For the government, you could be a catchpole, a ‘chicken catcher,’ a hayward, an officer in charge of fences and hedges, and a liner, who’d set property boundaries. You wouldn’t want to mess with a bailiff, who could arrest and execute you, but you could be friends with reeves, which was how church wardens were called, and wouldn’t hurt you to know a master of the revels, those in charge of court entertainment.

At large, there were military and religious occupations, sailors and scholars, flora and fauna laborers, your usual share of artists and entertainers (we heard that a bard, some Shakespeare dude, is quite good), and an infinitude of craftsmen and merchants, a category to which alehouse keeper Matild belonged to, as did olde pal de Lench.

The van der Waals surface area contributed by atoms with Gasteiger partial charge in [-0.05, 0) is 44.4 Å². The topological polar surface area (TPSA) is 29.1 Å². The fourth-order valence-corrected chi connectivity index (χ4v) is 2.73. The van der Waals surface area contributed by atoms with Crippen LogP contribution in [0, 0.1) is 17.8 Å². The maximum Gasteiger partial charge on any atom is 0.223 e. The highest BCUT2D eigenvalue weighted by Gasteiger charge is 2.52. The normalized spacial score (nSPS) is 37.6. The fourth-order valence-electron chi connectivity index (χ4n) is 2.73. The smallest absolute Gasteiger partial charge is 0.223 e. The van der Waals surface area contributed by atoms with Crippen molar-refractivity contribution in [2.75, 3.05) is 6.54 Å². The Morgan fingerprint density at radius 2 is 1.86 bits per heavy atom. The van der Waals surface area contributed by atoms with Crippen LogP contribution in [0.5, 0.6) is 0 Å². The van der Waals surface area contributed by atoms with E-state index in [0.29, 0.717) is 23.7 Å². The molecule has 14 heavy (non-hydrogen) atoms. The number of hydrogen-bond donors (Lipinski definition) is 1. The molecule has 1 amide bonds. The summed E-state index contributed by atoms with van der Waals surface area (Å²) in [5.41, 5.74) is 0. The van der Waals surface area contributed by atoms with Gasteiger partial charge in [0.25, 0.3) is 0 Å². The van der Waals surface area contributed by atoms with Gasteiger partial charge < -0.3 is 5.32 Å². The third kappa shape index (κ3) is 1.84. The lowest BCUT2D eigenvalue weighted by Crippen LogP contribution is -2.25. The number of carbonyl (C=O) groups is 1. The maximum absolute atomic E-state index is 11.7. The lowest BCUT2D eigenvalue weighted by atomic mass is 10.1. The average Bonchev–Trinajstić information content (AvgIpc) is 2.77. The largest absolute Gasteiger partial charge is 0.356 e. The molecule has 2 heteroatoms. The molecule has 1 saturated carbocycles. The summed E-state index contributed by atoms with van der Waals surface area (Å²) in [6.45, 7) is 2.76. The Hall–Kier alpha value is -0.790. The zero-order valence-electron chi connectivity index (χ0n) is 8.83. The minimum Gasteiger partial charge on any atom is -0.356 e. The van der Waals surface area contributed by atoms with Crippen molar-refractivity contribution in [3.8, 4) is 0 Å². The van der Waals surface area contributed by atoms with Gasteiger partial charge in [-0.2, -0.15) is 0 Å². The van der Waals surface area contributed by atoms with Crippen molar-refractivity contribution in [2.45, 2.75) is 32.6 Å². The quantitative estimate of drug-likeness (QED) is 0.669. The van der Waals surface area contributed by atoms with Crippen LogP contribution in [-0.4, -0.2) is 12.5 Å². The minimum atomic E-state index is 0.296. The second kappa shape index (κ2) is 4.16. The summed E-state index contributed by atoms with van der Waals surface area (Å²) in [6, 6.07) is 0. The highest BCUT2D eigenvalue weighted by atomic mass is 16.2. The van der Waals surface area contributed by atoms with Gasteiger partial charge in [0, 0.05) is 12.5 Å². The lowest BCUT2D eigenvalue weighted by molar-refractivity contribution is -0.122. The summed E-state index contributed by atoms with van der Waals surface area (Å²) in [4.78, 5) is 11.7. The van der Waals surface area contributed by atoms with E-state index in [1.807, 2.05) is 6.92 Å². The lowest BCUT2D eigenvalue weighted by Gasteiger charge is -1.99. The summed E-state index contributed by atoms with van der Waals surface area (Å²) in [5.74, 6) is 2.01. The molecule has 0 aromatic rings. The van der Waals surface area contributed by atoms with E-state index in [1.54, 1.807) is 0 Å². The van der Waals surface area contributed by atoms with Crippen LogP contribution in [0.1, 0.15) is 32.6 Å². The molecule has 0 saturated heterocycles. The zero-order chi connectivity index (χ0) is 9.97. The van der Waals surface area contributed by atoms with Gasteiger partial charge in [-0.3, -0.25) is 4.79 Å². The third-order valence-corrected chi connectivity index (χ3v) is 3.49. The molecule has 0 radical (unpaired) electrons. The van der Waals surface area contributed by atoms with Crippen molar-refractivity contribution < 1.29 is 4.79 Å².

But perhaps it’s under the ‘regular folk’ lists where demand for a variety of skill sets would get you by, as well as some of those names could be found. Did some traveling? you could be a palmer, someone (more)
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who’s been, or pretended to have been, to the Holy Land. Enjoy the outdoor life? what about being a tenter, an unskilled workman’s assistant? No pay but soup and bread, and confy hay shed boarding.
If you were a weaver, a carpenter, chandler or cooper, a glover, a tanner, fletcher, mailer or a potter, no one would ask you for an autograph, thinking you were related to you-know-who, fated to be famous in a few hundred years. They’d give you a job, instead.